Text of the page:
This article needs a name...

Picture by Andrius Petrucenia

Picture by Andrius Petrucenia

I’ve been thinking about names a lot lately.  We set so much importance in names.  In the bible Adam was given dominion over the earth and the way in which this was enacted was in his naming of animals and plants.  Expectant parents have the onerous task of coming up with a name for a new person, something which respects their values, doesn’t cause family members to wrinkle up their noses and will not result in the child being bullied in school or seeming infantilised as an adult.  The safest and most popular ones are Jack and Emily, the rich and famous can afford to take greater risks – if your Dad is Jamie Oliver you can probably cope with being called Petal Blossom Rainbow, Daisy Boo Pamela, River Rocket, Buddy Bear or Poppy Honey Rosie.  They can always follow the example of Zowie Bowie by changing their names to something a little more mundane, like Duncan Jones.

For businesses of all sizes, coming up with a name to represent your brand is as important as naming your child.  After all, your business is your baby!  As well as reflecting where your brand and company are now you want a name that will suit your future aspirations for your business. Trying to strike the right note between humour and seriousness may depend on what your company does and where you plan to trade.  We’ve all heard the apocaphryl stories of companies who have mistranslated their names or slogans when moving into new marketplaces.  On the other hand you don’t want a name that is so bland that it’s instantly forgettable.

Some things can’t be predicted of course.  A few years ago Marks and Spencer’s had a popular perfume range called Isis. What seemed like a safe choice, naming a perfume range after an Egyptian goddess, turned out to have unfortunate consequences when the name began to have less positive associations.  The range has since been rebranded as “Aqua”.  Even poor old Isis the dog in Downton Abbey was written out of the series – a case of “give a dog a bad name” if ever there was one.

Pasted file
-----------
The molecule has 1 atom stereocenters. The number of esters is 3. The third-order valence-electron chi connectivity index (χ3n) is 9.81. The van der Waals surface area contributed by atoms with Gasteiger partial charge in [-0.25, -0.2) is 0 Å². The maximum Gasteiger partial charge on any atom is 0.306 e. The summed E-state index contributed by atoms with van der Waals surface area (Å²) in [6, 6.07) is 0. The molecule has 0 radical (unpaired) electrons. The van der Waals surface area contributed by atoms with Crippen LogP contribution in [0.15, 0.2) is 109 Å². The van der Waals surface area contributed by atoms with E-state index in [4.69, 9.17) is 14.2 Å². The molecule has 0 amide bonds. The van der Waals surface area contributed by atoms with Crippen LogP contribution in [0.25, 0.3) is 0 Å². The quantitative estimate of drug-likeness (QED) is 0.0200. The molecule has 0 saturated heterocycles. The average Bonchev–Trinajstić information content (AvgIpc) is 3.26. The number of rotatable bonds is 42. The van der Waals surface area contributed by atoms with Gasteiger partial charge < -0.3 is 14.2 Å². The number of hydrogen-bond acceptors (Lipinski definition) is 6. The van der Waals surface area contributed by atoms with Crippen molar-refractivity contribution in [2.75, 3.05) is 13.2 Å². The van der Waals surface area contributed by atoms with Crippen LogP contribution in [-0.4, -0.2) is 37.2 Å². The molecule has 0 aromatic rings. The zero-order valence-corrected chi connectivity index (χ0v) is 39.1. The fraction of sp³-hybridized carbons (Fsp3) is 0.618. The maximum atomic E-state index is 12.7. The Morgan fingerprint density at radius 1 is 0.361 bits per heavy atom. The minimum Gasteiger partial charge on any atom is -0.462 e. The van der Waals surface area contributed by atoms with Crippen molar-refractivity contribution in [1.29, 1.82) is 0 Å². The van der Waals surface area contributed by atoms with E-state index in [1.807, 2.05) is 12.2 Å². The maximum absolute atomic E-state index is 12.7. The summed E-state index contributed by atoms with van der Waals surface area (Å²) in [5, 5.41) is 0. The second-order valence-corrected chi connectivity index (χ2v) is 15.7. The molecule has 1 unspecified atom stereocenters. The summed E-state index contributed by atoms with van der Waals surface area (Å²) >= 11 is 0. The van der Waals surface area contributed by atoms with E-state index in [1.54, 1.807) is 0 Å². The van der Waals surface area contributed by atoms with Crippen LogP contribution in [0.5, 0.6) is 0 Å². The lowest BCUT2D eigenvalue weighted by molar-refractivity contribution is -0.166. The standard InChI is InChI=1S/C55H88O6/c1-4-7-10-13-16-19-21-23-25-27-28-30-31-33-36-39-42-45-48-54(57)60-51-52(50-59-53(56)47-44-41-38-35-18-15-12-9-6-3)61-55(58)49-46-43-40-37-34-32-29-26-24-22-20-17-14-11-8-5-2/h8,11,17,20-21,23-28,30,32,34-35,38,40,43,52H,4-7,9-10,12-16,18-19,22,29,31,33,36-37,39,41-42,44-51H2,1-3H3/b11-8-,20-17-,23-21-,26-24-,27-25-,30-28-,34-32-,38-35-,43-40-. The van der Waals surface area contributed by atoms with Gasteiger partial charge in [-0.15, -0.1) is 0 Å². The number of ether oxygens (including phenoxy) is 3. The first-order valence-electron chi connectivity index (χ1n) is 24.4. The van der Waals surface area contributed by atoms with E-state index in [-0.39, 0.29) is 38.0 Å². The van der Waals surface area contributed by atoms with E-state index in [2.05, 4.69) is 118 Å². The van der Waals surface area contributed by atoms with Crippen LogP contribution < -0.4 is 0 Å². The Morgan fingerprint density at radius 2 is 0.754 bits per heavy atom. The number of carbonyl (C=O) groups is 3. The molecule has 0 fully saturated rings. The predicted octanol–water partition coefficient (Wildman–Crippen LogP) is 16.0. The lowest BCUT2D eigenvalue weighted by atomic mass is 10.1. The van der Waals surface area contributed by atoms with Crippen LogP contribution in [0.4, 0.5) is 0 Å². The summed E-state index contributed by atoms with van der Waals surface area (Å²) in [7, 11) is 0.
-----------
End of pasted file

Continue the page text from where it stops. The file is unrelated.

Aside from reputational damage, choosing the wrong name can end up in the courts.  MMA fighter, Conor McGregor is in a legal battle at the moment because he wants to trademark “Mystic Mac”.  Multinational make-up brand Mac and a jeans company Mac Jeans are opposing him.  He doesn’t seem to be having much luck with his other trade mark applications either which have resulted in objections from companies as diverse as a Swiss retailer, Carlow Brewing Company, Dutch fashion company, US manufacturer of football cleats and Champion Sports.   

Who could forget Boaty McBoatface?  But you may have missed its Australian sequel, Ferry McFerryface, which resulted in a minor political scandal.   Even roadgritters have names. I recently discovered that you can live-track Scottish roadgritters (thank you twitter).  Each of them has an individual gritter name, mostly pun-based.  Introducing Sir Salter Scott, Nitty Gritty, McGrittie. And Fred.  Hats off to Fred for resisting the trend towards fun names, after all keeping the roads open in a cold spell is a serious business.  Going against the mainstream is one way to stand out in a crowded, snow-covered, field.

So how do you come up with a name for your business?  The Onym website has some great resources for generating names as well as a monthly newsletter on names and rebranding. The podcast Start Up, from Gimlet Media has an episode exploring how they came to be called Gimlet along with the names they rejected. Part of the reason I’ve been so preoccupied with names lately is because I’m helping client to come up with a name for her brand.  I love naming things, I don’t have kids or pets* so helping companies come up with names might be the only chance I have to have dominion over the world.  I wonder if she’d go for “Meadhbh Junior,” or “Meadhbhy McMeadhbhface”?